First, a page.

Interest in rental housing has seen a significant rise in recent months, in
response to the central bank tightening mortgage rules, the ctk news agency
reported citing real estate companies.
The interest in rental housing has driven rents higher, by an average 3 percent in Prague (to 340 crowns per square metre) but as much as 11 percent in the most lucrative areas.
The monthly rent for a medium-sized two-room flat in Prague is now between 15 to 19 thousand crowns, depending on its proximity to the city centre.
Around 9.6 percent of Czechs were threatened by poverty last year,
according to data released by the Czech Statistics Office on Thursday. The
number has grown by 0.6 percent on the previous year.
The poverty line is set at 11,963 crowns per individual and 25,122 per family with two children. The Czech Republic continues to rank among the EU countries with the lowest share of people under the poverty level.
The average monthly wage in the Czech Republic currently stands at 33,840 crowns.
The parties of the ruling minority coalition, ANO and the Social Democrats,
on Monday agreed to raise old age pensions by 900 crowns a month as of
This is perceived as a victory of the Social Democrats who vehemently opposed the 750 crown hike proposed by Finance Minister Alena Schillerová from ANO. Nevertheless the finance minister has stressed that the extra money spent on pensions will have to be saved elsewhere.
The two parties also agreed to raise the children’s allowance from 220,000 to 300,000 crowns. Altogether the hikes should increase state expenditures by 11 billion crowns next year.
The Czech Republic has the highest number of vacancies in the European
Union, according to Eurostat data.
In the fourth quarter of 2018 the ratio of vacancies to the overall number of jobs in the EU rose from 2.2 to 2.3 percent.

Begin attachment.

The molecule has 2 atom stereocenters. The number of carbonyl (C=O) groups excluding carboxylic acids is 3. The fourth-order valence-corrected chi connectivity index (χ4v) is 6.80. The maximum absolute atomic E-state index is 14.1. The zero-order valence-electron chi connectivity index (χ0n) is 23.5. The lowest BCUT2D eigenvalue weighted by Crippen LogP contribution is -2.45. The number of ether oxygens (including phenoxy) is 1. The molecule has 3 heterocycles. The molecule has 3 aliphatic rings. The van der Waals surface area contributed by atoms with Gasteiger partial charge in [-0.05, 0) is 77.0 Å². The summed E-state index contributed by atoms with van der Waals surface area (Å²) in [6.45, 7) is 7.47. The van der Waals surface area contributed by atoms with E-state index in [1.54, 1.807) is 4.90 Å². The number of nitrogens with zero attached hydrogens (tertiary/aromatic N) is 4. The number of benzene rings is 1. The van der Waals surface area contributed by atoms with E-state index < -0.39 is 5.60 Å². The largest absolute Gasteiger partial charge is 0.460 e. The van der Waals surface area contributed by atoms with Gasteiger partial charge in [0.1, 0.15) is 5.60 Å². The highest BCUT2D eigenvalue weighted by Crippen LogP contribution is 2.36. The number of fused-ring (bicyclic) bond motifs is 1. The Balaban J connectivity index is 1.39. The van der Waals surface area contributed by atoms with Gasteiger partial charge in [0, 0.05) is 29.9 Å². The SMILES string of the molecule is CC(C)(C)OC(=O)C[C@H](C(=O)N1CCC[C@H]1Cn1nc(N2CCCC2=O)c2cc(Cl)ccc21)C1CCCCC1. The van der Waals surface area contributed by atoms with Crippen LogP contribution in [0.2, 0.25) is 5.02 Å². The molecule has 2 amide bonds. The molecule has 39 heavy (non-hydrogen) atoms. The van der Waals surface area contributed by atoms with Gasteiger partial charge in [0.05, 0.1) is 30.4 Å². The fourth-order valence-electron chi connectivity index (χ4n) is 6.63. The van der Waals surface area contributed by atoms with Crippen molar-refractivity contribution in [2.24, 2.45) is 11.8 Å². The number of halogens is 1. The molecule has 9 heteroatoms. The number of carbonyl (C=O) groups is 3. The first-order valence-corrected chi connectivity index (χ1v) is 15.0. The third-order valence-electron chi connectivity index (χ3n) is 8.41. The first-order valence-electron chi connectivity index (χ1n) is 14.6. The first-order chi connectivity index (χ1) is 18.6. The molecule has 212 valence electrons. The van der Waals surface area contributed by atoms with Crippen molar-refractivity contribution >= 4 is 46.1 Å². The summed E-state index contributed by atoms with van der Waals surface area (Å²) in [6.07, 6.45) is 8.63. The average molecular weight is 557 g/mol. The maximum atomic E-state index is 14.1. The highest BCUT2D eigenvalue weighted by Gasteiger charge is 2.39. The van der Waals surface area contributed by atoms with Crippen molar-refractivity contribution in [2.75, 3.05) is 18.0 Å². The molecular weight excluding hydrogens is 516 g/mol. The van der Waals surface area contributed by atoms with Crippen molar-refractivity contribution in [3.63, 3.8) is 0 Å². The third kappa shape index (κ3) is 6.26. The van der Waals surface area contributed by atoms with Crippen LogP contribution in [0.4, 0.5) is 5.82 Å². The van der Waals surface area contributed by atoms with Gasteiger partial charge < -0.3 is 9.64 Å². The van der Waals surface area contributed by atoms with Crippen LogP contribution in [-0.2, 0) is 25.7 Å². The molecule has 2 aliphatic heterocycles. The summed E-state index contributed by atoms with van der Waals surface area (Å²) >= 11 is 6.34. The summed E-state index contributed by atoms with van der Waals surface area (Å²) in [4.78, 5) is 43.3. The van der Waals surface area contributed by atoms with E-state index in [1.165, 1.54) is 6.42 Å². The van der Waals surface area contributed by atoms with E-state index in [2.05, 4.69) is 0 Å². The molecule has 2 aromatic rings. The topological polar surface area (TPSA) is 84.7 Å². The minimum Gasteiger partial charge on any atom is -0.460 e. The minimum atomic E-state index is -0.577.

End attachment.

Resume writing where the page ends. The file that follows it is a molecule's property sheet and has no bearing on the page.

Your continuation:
In the Czech Republic it rose by 0.1 percentage point to six percent, the highest figure in the EU. Second in line was Belgium and Germany with 3.4 percent, followed by Austria with 3.1 percent.
A new study by the Prague Institute of Planning and Development suggests
the Czech capital could face a sizable housing crisis in the future.
According to the report, which was quoted by news site iDnes.cz, the
city’s population will grow by 160,000 by 2030. To satisfy projected
housing demand, 8,000 new apartments would need to be built annually, a
representative of the institute said.
However, last year fewer than 5,300 flats were completed and developers say a log-jam relating to zoning and planning permits means the number will only decline further in the next few years.
Czech energy giant ČEZ has begun the construction of a pipeline running
from the Temelín nuclear power plant to the South Bohemian city of České
Budějovice. The CZK 1.4 billion project is expected to cover 30 percent of
the city’s heating needs once it is finished in 2021. The Czech
engineering and construction company Tenza has been put in charge of the
project, which aims to build two 26km long underground pipelines connecting
the power plant with the city.
It is hoped that thanks to the pipeline the local heating plant will be able to decrease the amount of coal it burns annually by 80,000 tons, lowering the amount of carbon dioxide released into the atmosphere.
Czech household debt reached 2.32 trillion crowns in the last quarter of
2018, according to data released by the Banking and Non-banking Credit
Register on Thursday.
Year-on-year, the debt burden increased by 177 billion crowns, or 8.3 percent. To the contrary, high-risk debt, where clients failed to pay off at least three instalments in a row, dropped by 4.5 billion crowns to 34.6 billion crowns.
One of the main factors behind the increasing overall debt burden is attributed to rising house prices.
Despite the Czech government having no target date for adoption of the common European currency, an increasing number of Czech companies are using the Euro among themselves. According to data released by the Czech Chamber of Commerce, more than a fifth of all payments to domestic suppliers are now carried out in euros.
The unemployment rate fell to 3.2 percent in February, after two straight
months of incremental growth, according to Czech Labour Office. A year ago,
the unemployment rate stood at 3.7 percent.
Some 241,417 people were out of work in February, the lowest number for the month since 1997. The number of advertised vacancies increased to 333,111.
Citing seasonal factors, the head of the Labour Office said unemployment should continue to drop slightly in the coming months, with positions opening especially in the construction, gastronomy, agriculture, forestry and tourism sectors.
The lowest unemployment rate remains in Prague, where 1.9 percent of people were out of work. The highest is in the Moravian-Silesian region, at 4.8 percent.
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